Since turbines generate an alternate current, Conley said, it must be converted to direct current for transmission on the line. Another converter station will be erected at Morris, Ill.
In May, CLEP earned regulatory approval from the Federal Energy Regulatory Commission, that allows the company to open rate negotiations. It will seek regulatory approvals from Illinois Commerce Commission later this year, Conley said, and from the Iowa Utility Board in 2013.
In a 2011 public meeting in Humboldt, Cary Kottler, Clean Lines’ project development manager, told The Messenger the company will be purchasing right-of-way permits and vowed to make as small of an impact on Iowa’s landscape as possible.
An estimated 5,000 construction jobs will have to be filled when work to build the direct current line gets under way in 2014, with 500 positions being retained permanently.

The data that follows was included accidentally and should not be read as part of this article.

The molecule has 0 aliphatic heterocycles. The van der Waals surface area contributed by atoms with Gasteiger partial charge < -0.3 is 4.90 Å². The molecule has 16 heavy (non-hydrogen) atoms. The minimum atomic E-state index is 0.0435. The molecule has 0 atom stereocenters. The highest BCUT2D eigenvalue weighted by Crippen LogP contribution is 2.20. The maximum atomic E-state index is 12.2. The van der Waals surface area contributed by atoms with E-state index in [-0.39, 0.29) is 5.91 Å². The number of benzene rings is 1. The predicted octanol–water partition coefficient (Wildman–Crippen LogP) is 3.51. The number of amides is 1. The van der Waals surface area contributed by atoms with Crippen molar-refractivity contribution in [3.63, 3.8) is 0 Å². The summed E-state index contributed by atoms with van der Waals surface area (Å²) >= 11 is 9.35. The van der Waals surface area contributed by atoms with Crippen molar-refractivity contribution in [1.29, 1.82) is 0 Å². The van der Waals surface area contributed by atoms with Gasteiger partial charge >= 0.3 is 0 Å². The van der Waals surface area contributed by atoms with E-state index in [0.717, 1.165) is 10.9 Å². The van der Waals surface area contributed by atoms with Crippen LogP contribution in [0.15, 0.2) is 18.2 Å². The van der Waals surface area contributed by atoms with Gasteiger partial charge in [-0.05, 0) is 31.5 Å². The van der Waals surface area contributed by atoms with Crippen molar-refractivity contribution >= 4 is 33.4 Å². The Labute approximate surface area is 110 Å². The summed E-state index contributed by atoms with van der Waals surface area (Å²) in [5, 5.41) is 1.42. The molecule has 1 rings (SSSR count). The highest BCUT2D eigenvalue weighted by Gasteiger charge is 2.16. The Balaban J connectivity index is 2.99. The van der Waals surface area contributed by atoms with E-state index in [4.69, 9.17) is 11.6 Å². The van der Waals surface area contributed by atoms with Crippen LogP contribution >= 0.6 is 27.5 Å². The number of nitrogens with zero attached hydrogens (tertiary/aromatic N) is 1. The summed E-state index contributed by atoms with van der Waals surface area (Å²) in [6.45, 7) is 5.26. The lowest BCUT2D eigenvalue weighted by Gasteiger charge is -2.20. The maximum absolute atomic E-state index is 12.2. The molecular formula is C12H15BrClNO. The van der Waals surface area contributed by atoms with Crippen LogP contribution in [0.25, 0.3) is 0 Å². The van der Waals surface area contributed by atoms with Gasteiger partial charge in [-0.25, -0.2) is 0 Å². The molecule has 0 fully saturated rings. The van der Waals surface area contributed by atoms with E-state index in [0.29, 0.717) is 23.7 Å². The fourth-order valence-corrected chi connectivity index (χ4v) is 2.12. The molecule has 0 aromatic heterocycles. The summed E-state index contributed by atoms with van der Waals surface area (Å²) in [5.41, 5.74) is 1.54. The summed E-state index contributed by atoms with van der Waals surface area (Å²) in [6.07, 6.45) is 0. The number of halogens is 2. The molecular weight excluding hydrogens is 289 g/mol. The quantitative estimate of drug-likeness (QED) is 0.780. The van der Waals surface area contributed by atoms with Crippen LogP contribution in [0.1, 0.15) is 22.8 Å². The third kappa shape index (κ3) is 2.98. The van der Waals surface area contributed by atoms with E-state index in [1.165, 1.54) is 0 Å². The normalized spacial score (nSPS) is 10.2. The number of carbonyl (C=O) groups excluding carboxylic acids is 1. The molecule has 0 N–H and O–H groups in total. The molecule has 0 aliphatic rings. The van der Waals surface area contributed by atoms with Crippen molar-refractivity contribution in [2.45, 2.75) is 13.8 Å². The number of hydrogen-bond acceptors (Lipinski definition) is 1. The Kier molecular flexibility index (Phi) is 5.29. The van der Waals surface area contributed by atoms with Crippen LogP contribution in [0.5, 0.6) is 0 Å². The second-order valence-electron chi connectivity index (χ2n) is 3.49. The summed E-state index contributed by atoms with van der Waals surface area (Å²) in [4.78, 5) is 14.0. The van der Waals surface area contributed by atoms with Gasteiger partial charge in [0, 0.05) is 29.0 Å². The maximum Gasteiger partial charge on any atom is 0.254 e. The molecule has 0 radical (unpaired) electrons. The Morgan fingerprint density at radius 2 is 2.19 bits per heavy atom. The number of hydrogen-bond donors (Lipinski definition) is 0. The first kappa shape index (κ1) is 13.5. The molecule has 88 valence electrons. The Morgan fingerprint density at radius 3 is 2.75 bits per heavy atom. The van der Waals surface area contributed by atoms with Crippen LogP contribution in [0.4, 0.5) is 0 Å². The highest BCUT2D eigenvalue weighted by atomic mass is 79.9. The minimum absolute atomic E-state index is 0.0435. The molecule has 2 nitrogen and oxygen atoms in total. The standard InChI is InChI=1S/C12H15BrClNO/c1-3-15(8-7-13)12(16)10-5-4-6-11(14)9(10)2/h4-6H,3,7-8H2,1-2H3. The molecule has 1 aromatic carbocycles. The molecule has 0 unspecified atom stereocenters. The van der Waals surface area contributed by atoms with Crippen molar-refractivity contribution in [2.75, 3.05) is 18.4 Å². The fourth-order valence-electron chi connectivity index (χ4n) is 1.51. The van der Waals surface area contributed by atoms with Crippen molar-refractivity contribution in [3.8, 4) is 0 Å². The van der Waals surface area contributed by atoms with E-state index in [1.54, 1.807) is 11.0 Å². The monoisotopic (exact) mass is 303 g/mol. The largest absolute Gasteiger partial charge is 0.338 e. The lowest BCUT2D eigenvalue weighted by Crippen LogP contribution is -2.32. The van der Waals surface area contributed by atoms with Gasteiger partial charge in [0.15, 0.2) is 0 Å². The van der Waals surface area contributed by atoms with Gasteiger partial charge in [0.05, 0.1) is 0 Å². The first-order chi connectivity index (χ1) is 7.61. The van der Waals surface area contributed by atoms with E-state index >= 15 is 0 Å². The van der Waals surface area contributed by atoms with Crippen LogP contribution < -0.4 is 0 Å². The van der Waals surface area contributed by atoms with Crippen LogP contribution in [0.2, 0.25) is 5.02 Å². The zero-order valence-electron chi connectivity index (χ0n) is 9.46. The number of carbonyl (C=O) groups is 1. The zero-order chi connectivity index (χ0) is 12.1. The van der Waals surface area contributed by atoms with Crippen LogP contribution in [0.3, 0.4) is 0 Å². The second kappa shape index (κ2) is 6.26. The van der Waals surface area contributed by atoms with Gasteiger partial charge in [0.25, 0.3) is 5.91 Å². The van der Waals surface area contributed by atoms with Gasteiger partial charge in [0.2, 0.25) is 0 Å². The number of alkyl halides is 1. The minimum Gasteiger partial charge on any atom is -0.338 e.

“We’re committed to providing business opportunities across the corridor,” Kottler said. Converters are coming from an overseas manufacturer, he said, but all other hardware needs will come from Iowa and Illinois sources.
According to Dr. Harold Prior, executive director of the Iowa Wind Energy Association, there are 55 Iowa counties that are involved in wind energy development in form or another, including manufacturing, service, maintenance and siting.
The line could potentially boost tax revenues, Kottler said, for the counties of O’Brien, Cherokee, Clay, Buena Vista, Hancock, Franklin, Webster, Humboldt, Pocahontas, Palo Alto, Kossuth, Wright, Hamilton, Hardin and Marshall at a stated rate of $7,000 per mile per year.
According to a press release, CLEP will provide enough renewable energy to power approximately 1.4 million homes, result in millions of dollars in local government tax revenue and encourage investment in the wind turbine and transmission supply chain. It estimates up to 2,000 new wind turbines could be erected to feed the needs of the transmission lines.
Conley said the company will utilize two types of power poles for stringing the line from northwest Iowa to Illinois – a monopole and a lattice tower.
“We’ve heard from landowners that prefer one or the other for different reasons,” Conley said. “The monopole has a smaller footprint.